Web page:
Since Apr 2020, healthcare expenditure has been largely on an upward trend and it witnessed a small spike in Apr 2021, when India saw a fatal wave of Covid-19 that infected millions, leaving behind a trail of destruction. The total estimated expenditure on healthcare increased from INR 97.9 billion in Mar 2021 to INR 104.5 billion in Apr 2021, with expenditure on medicines, doctor fees, hospital charges and medical tests driving this increase.
It is important to note that some of these trends could be an outcome of possible confounding effects, and the numbers need to be read with context: on the one hand, for many, healthcare expenditure increased due to Covid-19 related illness, on the other hand, many individuals had to defer non-essential procedures during the pandemic. 2020 was an extraordinary year – lockdowns led to reduced mobility, and the year saw reduced air pollution and fewer accidental deaths. As the pandemic began to recede, while Covid-19 related expenditure could have fallen, expenditure on deferred treatments could have contributed to the increase in healthcare-related expenditure.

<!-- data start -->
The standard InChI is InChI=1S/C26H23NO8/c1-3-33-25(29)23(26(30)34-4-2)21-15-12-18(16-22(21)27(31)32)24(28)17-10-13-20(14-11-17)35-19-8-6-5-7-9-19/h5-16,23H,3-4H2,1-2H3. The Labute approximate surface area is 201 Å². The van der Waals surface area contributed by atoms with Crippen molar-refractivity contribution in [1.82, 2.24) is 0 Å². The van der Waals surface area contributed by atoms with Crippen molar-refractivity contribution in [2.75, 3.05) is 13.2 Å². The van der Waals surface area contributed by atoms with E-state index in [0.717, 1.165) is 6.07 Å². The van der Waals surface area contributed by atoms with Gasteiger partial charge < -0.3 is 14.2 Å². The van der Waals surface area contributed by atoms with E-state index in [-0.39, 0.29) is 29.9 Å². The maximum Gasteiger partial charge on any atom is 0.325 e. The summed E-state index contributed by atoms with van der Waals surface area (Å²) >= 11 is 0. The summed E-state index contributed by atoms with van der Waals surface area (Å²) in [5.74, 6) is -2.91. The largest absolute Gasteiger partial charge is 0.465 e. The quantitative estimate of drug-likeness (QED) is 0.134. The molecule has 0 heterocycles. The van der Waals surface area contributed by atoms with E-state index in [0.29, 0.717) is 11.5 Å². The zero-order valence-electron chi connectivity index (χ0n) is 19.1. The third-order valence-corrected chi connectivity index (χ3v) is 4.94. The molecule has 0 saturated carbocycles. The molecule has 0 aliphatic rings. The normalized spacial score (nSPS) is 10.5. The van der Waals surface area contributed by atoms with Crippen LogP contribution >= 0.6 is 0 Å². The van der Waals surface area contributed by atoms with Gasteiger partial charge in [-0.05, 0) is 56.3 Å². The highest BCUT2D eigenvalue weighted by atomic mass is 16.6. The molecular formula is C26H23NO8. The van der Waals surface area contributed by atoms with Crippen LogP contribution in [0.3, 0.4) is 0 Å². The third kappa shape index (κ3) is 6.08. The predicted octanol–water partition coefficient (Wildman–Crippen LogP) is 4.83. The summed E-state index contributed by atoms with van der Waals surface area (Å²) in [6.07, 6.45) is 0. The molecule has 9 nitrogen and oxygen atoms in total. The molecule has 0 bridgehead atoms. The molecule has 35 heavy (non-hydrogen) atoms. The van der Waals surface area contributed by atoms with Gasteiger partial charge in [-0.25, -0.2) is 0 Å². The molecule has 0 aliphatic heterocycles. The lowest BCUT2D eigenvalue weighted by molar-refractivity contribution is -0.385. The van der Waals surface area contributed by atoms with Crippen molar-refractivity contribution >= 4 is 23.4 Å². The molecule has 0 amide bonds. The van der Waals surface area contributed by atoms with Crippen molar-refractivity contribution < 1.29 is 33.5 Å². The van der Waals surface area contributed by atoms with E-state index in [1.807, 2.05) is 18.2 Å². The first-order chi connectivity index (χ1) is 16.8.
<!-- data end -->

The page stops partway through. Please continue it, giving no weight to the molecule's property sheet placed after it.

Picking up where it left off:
Household expenditure also varied by income groups (Figure 6). Rural households with monthly income under INR 8,000 spent INR 304 on average on healthcare in Nov 2022, while those in the highest income group (monthly income above INR 80,000) spent INR 447 in the same month. Among urban households, this difference was much wider. Those earning less than INR 8,000 per month spent an average amount of INR 344 on health in Nov 2022, and the richest households spent an average amount of INR 1,275 in the same period.